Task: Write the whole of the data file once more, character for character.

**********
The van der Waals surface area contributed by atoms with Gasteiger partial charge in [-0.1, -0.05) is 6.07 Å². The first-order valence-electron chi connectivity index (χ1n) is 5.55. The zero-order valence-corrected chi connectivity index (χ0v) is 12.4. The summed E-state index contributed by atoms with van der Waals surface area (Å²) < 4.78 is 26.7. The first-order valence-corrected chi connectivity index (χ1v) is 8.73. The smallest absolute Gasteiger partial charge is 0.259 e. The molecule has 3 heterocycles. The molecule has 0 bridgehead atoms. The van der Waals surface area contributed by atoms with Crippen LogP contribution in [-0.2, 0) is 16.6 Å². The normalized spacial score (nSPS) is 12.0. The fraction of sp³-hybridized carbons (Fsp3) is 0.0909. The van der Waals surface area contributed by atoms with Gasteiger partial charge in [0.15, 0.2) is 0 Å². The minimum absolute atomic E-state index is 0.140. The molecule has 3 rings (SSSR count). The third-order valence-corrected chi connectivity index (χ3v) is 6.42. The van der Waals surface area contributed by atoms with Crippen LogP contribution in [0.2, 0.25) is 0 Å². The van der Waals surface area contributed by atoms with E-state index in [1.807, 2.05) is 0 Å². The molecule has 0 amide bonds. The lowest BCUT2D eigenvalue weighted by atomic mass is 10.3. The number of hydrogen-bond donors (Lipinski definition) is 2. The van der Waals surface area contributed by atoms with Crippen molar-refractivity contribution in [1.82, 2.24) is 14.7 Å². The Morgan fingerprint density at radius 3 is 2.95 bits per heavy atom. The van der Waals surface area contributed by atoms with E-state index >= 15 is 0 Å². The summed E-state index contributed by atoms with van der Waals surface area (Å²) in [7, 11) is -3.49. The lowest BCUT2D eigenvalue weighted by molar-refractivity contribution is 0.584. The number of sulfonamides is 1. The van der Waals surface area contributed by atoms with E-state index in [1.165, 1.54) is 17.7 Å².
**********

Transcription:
The van der Waals surface area contributed by atoms with Gasteiger partial charge in [-0.1, -0.05) is 6.07 Å². The first-order valence-electron chi connectivity index (χ1n) is 5.55. The zero-order valence-corrected chi connectivity index (χ0v) is 12.4. The summed E-state index contributed by atoms with van der Waals surface area (Å²) < 4.78 is 26.7. The first-order valence-corrected chi connectivity index (χ1v) is 8.73. The smallest absolute Gasteiger partial charge is 0.259 e. The molecule has 3 heterocycles. The molecule has 0 bridgehead atoms. The van der Waals surface area contributed by atoms with Crippen LogP contribution in [-0.2, 0) is 16.6 Å². The normalized spacial score (nSPS) is 12.0. The fraction of sp³-hybridized carbons (Fsp3) is 0.0909. The van der Waals surface area contributed by atoms with Gasteiger partial charge in [0.15, 0.2) is 0 Å². The minimum absolute atomic E-state index is 0.140. The molecule has 3 rings (SSSR count). The third-order valence-corrected chi connectivity index (χ3v) is 6.42. The van der Waals surface area contributed by atoms with Crippen LogP contribution in [0.2, 0.25) is 0 Å². The van der Waals surface area contributed by atoms with E-state index in [1.807, 2.05) is 0 Å². The molecule has 0 amide bonds. The lowest BCUT2D eigenvalue weighted by atomic mass is 10.3. The number of hydrogen-bond donors (Lipinski definition) is 2. The van der Waals surface area contributed by atoms with Crippen molar-refractivity contribution in [1.82, 2.24) is 14.7 Å². The Morgan fingerprint density at radius 3 is 2.95 bits per heavy atom. The van der Waals surface area contributed by atoms with E-state index >= 15 is 0 Å². The summed E-state index contributed by atoms with van der Waals surface area (Å²) in [7, 11) is -3.49. The lowest BCUT2D eigenvalue weighted by molar-refractivity contribution is 0.584. The number of sulfonamides is 1. The van der Waals surface area contributed by atoms with E-state index in [1.165, 1.54) is 17.7 Å².